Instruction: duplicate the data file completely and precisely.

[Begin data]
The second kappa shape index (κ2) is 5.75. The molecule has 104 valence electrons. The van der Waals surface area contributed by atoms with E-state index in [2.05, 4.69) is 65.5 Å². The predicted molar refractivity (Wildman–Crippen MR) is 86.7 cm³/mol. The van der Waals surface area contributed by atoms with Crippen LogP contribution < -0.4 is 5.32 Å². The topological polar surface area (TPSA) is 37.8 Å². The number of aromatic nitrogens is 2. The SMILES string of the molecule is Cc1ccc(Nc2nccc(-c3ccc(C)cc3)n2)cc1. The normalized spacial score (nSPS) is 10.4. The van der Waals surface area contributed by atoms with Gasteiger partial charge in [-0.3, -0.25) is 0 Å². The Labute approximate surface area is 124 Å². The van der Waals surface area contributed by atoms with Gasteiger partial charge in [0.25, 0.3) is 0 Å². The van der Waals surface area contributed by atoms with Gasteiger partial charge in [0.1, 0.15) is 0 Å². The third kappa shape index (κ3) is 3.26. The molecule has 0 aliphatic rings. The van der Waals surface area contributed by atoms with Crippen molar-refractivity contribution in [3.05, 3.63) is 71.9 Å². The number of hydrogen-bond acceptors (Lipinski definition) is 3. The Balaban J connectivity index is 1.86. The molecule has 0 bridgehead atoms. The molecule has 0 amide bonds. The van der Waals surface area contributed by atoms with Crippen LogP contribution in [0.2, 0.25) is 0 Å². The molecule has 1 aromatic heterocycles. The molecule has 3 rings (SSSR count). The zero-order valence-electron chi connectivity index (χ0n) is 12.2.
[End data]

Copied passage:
The second kappa shape index (κ2) is 5.75. The molecule has 104 valence electrons. The van der Waals surface area contributed by atoms with E-state index in [2.05, 4.69) is 65.5 Å². The predicted molar refractivity (Wildman–Crippen MR) is 86.7 cm³/mol. The van der Waals surface area contributed by atoms with Crippen LogP contribution < -0.4 is 5.32 Å². The topological polar surface area (TPSA) is 37.8 Å². The number of aromatic nitrogens is 2. The SMILES string of the molecule is Cc1ccc(Nc2nccc(-c3ccc(C)cc3)n2)cc1. The normalized spacial score (nSPS) is 10.4. The van der Waals surface area contributed by atoms with Gasteiger partial charge in [-0.3, -0.25) is 0 Å². The Labute approximate surface area is 124 Å². The van der Waals surface area contributed by atoms with Gasteiger partial charge in [0.25, 0.3) is 0 Å². The van der Waals surface area contributed by atoms with Gasteiger partial charge in [0.1, 0.15) is 0 Å². The third kappa shape index (κ3) is 3.26. The molecule has 0 aliphatic rings. The van der Waals surface area contributed by atoms with Crippen molar-refractivity contribution in [3.05, 3.63) is 71.9 Å². The number of hydrogen-bond acceptors (Lipinski definition) is 3. The Balaban J connectivity index is 1.86. The molecule has 0 bridgehead atoms. The molecule has 0 amide bonds. The van der Waals surface area contributed by atoms with Crippen LogP contribution in [0.2, 0.25) is 0 Å². The molecule has 1 aromatic heterocycles. The molecule has 3 rings (SSSR count). The zero-order valence-electron chi connectivity index (χ0n) is 12.2.